JPR: No, no, we are very involved, once the game starts we are not involved at all. But prior to a game or prior to a series or leading up to spring training, very, very involved in what our philosophy is and how we want to incorporate it, especially with the talent we have.

Sligg: Did the Kendall deal surprise you since it seems to go against the A's usual frugal philosophies?

JPR: You know what, I disagree with that in the sense that if you look at the next two years he traded two guys that were going to cost close to 8 million dollars for a guy that's making what 10? So it's two million dollars that Billy spent for the next two years to have that player and then it's the last year where it becomes expensive. But you also have to remember too that he had Jermaine Dye there that was an expensive player too. It's not that the A's or us or anybody else is not willing to pay money its just that you can't have a full team of those players and by the way, he just got a pretty good player.

Sligg: Oh yeah, we are quite excited about him. Couple quick hit questions to end things off. One Jays pitcher of the past who would it be?

JPR: In the past? I would probably take Dave Stewart.

Sligg: One Jays position player?

JPR: Over the past? Ricky Henderson

Sligg: You are Billy Beane and you have to lock up one of the big three...Who is it?

JPR: (Chuckling) No Comment

Sligg: Which players do you enjoy sitting back and watching the most?

JPR: You know, it's funny, from a fan's standpoint there is certain guys. I like Chavez. I love watching guys just play the game hard. I like Tejada. You gotta be a fan of Manny Ramirez and David Ortiz and what they do. Jeter, you know, the guys that play the game the right way. You can appreciate them all and the things they bring to the game. There is a certain common thread that runs through them and that's that they play hard.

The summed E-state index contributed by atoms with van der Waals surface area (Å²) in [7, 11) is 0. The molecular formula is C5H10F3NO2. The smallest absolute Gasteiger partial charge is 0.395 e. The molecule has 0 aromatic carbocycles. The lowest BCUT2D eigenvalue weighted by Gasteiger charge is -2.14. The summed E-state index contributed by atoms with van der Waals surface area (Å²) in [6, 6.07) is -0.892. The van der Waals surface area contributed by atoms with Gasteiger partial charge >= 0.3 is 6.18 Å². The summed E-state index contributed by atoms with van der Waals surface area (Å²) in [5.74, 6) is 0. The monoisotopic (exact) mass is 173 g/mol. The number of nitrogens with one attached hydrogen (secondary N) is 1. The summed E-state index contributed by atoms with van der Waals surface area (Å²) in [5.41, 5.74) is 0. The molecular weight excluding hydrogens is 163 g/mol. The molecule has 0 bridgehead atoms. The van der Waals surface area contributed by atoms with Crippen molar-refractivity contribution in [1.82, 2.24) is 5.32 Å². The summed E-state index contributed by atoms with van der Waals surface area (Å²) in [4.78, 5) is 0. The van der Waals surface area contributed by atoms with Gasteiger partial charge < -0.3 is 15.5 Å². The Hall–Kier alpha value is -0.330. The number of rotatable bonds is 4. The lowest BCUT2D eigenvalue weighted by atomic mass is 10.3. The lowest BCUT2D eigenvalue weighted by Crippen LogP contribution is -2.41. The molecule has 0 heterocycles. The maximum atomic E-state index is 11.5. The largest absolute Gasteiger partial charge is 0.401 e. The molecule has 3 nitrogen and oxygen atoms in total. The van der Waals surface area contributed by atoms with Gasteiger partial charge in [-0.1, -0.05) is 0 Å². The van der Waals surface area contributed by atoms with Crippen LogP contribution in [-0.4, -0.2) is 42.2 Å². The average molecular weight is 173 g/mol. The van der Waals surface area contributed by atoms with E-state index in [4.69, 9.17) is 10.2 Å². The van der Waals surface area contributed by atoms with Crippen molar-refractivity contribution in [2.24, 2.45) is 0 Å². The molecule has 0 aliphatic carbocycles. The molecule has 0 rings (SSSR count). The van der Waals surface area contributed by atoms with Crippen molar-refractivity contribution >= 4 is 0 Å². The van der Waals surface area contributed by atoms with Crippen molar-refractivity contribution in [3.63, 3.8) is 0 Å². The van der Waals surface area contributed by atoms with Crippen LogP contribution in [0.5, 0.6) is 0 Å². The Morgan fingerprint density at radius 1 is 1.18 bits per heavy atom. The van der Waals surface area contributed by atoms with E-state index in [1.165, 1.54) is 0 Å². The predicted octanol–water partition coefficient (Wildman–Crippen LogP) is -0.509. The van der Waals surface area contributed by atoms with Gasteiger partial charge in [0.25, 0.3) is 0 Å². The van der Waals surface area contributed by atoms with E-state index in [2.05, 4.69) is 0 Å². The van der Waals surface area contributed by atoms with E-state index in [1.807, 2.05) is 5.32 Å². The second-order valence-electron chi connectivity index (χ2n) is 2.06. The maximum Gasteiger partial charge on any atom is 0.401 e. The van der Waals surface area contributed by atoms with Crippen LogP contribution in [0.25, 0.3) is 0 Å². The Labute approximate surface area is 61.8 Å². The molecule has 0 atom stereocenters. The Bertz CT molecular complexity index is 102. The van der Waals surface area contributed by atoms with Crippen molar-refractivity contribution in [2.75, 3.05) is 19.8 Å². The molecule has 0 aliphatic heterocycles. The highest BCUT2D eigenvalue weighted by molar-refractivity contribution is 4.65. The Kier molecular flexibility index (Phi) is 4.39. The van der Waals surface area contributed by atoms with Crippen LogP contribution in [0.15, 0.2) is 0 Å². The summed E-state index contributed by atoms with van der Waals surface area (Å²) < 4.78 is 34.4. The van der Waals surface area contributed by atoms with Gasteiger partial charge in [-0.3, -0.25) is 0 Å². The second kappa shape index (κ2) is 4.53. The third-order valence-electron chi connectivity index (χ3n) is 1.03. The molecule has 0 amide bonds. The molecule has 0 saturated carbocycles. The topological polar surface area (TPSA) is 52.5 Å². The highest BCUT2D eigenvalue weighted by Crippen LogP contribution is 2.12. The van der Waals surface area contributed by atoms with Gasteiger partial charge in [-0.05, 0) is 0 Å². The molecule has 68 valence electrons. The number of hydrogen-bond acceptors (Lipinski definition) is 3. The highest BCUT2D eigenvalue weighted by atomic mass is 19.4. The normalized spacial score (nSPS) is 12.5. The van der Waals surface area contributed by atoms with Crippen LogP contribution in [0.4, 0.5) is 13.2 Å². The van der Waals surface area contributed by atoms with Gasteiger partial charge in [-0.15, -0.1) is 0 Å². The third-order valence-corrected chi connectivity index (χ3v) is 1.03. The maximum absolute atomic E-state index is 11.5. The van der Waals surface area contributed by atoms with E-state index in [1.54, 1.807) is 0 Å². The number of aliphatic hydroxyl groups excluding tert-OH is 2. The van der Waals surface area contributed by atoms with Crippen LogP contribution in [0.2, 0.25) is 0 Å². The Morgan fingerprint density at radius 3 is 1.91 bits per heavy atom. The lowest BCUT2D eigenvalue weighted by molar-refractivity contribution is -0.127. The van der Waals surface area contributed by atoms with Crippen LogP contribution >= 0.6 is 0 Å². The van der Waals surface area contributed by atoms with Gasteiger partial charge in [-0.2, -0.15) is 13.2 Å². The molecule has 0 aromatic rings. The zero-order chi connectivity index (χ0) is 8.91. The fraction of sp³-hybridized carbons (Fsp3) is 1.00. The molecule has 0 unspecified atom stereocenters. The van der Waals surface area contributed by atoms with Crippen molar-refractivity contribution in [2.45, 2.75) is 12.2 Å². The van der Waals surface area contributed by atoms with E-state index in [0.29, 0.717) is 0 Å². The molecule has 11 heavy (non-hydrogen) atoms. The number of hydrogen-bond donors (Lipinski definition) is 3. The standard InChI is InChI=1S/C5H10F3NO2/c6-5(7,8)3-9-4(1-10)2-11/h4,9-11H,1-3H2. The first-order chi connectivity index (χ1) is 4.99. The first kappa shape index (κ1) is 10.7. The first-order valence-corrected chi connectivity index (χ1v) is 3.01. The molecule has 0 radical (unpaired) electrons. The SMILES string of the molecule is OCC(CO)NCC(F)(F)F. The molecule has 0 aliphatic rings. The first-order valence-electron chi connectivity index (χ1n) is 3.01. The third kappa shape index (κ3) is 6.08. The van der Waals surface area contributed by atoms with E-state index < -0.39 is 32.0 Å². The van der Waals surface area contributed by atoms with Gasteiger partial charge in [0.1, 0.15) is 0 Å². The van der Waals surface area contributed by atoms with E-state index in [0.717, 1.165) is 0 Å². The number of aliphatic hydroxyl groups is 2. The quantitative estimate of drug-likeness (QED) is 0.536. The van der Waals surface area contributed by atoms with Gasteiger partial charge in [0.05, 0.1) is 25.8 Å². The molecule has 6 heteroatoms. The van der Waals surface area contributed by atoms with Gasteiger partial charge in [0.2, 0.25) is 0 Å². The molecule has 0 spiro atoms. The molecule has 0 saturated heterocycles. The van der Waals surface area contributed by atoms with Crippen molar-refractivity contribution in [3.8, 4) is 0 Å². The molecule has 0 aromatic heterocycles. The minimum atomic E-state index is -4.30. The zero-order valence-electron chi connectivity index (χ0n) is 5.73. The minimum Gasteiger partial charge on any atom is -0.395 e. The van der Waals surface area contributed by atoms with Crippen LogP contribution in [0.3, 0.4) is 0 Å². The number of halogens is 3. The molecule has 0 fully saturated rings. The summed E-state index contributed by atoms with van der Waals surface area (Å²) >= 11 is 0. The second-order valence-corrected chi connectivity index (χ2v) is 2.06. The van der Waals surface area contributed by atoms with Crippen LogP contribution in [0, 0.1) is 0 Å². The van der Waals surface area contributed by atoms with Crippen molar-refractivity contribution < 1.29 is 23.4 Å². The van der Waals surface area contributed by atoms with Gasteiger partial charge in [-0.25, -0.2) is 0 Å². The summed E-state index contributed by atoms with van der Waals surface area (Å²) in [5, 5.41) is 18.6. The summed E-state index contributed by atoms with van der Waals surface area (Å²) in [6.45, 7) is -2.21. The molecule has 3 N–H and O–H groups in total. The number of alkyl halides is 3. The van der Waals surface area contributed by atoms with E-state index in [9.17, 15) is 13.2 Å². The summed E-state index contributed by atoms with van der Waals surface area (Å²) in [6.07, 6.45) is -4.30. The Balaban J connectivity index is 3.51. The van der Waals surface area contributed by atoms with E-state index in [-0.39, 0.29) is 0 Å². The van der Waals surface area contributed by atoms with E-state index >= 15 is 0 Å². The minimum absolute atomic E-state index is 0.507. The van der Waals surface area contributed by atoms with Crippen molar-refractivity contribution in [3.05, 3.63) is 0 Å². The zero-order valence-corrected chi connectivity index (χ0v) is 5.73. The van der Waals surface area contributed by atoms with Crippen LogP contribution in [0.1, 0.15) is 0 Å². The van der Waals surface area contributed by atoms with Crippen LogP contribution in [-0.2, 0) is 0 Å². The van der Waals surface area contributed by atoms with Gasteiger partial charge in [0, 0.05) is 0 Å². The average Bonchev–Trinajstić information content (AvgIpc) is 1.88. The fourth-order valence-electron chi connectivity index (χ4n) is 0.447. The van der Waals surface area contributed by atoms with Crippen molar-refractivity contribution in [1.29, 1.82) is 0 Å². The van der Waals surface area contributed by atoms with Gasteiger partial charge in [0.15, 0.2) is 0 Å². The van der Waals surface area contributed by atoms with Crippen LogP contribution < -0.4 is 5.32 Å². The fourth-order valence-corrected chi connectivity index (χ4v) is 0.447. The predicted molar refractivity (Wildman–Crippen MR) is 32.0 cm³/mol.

Sligg: Now that you have been in Canada for a few years, what's your favorite Canadian beer?

JPR: Ahh...Blue Light (Sligg's Note: Gross)

Sligg: When will we see the Jays and the A's next in the ALCS?

JPR: (Chuckles) Ha, Ha...if that happens I am quitting.

Writer's Note: Special thanks to J.P. Ricciardi for taking the time to allow me to grill him. Also to John Muir of the Tourism Industry Association of Nova Scotia as he allowed me the time and arranged for the interview to take place during J.P.'s speech at their conference. Also to Blez for allowing me to do this on behalf of Athletics Nation.